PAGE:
If something good sticks locally for over a week, I do sometimes feel duty-bound to go and have a look at it.

As a result, the new Golf had its first birding-related outing this morning when my Dad and I paid homage to the pectoral sandpiper that has been at Draycote Water for over a week.

Pectoral sandpiper

Pectoral sandpiper

Pectoral sandpiper and dunlin

Pectoral sandpiper with a couple of dunlin

Also present was this juvenile bar-tailed godwit - a welcome addition to the year list.

Bar-tailed godwit

Bar-tailed godwit

Bar-tailed godwit

Monday, September 14, 2009

It's Been A While

Quite a few weeks since my last post, so I thought I'd better provide a quick update on events.

Last Monday Mrs Reg and I headed off to York for a few nights. The cat was duly delivered to the cattery, which is conveniently located not too far from Bittell reservoirs. I had received news of a number of greenshanks at the upper reservoir over the weekend and the lure was too much to resist. A quick scan revealed one greenshank - my first for the year.

During my stay in York I enjoyed several good sightings, despite it being a non-birding break. On Tuesday evening I spotted a pair of peregrines displaying over York Minster and a visit to Castle Howard on Wednesday produced a lifer in the shape of a black darter in a small reservoir located in Ray Wood. I also spotted a marsh tit in the woods.

It was such a nice day on Thursday that we decided to stop off at Fairburn Ings on the way home. Whilst there I added willow tit and tree sparrow to the year list, and there was another lifer - emerald damselfly, which was seen in one of the pools. Also, many common darters on site, and southern and migrant hawkers present too.

Since getting back, I have resisted the urge to do any twitching, though the pectoral sandpiper at Draycote Water remains appealing.

I'll finish on a sad note. After 11 years and 4 months, I am saying goodbye to my trusty Peugeot 306. Rupert, as he's affectionately known, has served me well, and in spite of all his little quirks he will be missed. In about an hour's time I'll be picking up my new car - a VW Golf named Yubbub. I hope I have as many great birding adventures in him as I did in Rupert.

Until next time, I'll leave you with some shots taken over the last week or so.

Red admiral

Common darter

Speckled wood

Common blue damselfly

Red admiral, common darter, speckled wood and common blue damselfly all seen at Castle Howard

Emerald damselfly


Common darters up to no good

Emerald damselfly, brimstone and common darters at Fairburn Ings

Monday, August 24, 2009

Pop Goes The Weasel

Two of them in fact - seen running across the road near Shenstone yesterday. These are only the third and fourth weasels I have seen, and were the highlight of a morning spent with my friend Boyley, who has expressed an interest in becoming a birder.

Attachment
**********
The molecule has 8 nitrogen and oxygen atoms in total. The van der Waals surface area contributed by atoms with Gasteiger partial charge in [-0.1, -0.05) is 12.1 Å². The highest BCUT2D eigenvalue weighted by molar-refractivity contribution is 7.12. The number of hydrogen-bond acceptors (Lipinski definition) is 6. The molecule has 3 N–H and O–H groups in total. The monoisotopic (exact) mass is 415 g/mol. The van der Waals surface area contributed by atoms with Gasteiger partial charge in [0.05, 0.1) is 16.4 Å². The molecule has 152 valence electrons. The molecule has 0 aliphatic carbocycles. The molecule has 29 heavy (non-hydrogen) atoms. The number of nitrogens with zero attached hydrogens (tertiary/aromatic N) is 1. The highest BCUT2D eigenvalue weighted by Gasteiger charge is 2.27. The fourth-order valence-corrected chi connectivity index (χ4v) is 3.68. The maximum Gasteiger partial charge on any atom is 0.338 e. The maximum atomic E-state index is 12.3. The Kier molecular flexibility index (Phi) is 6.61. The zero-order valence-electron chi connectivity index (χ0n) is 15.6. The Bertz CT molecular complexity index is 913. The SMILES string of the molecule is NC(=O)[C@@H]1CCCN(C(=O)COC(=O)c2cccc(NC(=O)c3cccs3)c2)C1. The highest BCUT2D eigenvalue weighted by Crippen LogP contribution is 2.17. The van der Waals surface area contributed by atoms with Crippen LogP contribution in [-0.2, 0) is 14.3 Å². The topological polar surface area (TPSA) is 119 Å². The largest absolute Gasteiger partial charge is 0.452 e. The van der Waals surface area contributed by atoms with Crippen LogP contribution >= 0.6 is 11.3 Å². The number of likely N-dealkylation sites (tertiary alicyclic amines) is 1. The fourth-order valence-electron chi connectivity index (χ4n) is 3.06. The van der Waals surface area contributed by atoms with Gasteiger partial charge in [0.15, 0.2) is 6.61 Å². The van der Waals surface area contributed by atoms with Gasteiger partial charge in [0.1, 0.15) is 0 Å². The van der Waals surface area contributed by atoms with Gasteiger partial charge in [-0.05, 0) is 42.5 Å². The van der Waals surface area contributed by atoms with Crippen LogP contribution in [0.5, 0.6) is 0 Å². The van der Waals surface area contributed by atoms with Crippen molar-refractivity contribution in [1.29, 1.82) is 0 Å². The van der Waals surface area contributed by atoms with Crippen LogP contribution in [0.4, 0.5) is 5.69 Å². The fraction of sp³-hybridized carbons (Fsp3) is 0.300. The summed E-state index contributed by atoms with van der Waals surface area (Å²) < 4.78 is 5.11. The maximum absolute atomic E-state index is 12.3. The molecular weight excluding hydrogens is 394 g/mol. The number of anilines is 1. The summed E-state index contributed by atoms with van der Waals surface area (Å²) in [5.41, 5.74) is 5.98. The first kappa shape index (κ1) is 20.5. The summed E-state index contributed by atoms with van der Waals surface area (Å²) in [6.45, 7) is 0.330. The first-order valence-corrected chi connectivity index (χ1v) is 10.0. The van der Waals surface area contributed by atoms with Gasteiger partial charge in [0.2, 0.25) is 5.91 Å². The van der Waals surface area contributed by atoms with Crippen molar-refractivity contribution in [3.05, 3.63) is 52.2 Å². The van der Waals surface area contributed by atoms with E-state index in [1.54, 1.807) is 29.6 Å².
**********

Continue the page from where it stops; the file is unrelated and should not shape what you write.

I decided that the best way to spark his interest was to go to a few sites where we might see one or two elusive species. First up was Hopwood, where we had a look for a little owl. Sadly, the owl didn't put in an appearance so we headed to Upton Warren.

Here we had juvenile water rail, little ringed plover, dunlin, green sandpiper, common sandpiper and snipe - all decent spots for someone just starting their life list.

Just before we left, we were treated to good views of a peregrine that made a couple of passes over the Flashes.

Aside from the two weasels, Shenstone offered little of birding interest. Still, Boyley is on his way now with a burgeoning list comprising just under 40 species.

I'll leave you with a couple of shots taken in the garden on Saturday. The first is a rather tatty and forlorn-looking peacock. The second is the culprit that I rescued it from. Naughty boy!


Naughty boy!

Barney aka Faterpillar and the peacock

Friday, August 21, 2009

Darts Of Pleasure

A couple of new pics taken at work on Wednesday.

Common green grasshopper

Common green grasshopper

Common darter

Common darter

Sunday, August 16, 2009

Two Out Of Three Ain't Bad

A trip out to Earlswood lakes this morning brought a couple of additions to the patch list - namely common sandpiper and lesser whitethroat. Sadly, no kingfisher, hence today's title.

A willow warbler in Tanners Green Lane, less than a mile from home, was also notable.

I have now surpassed 100 miles on the patch this year and accumulated 78 ticks thus far.

No pictures today as the camera stayed at home, but here a few shots taken at work on Friday.

Green-veined white

Green-veined white

Green-veined white

Green-veined white

Speckled wood

Speckled wood






Finally, it appears that silly season is now with us again, following sightings of Montagu's harrier and spotted crake at Upton Warren this weekend.

Methinks there could be a bit of twitching to be done over the next month or two!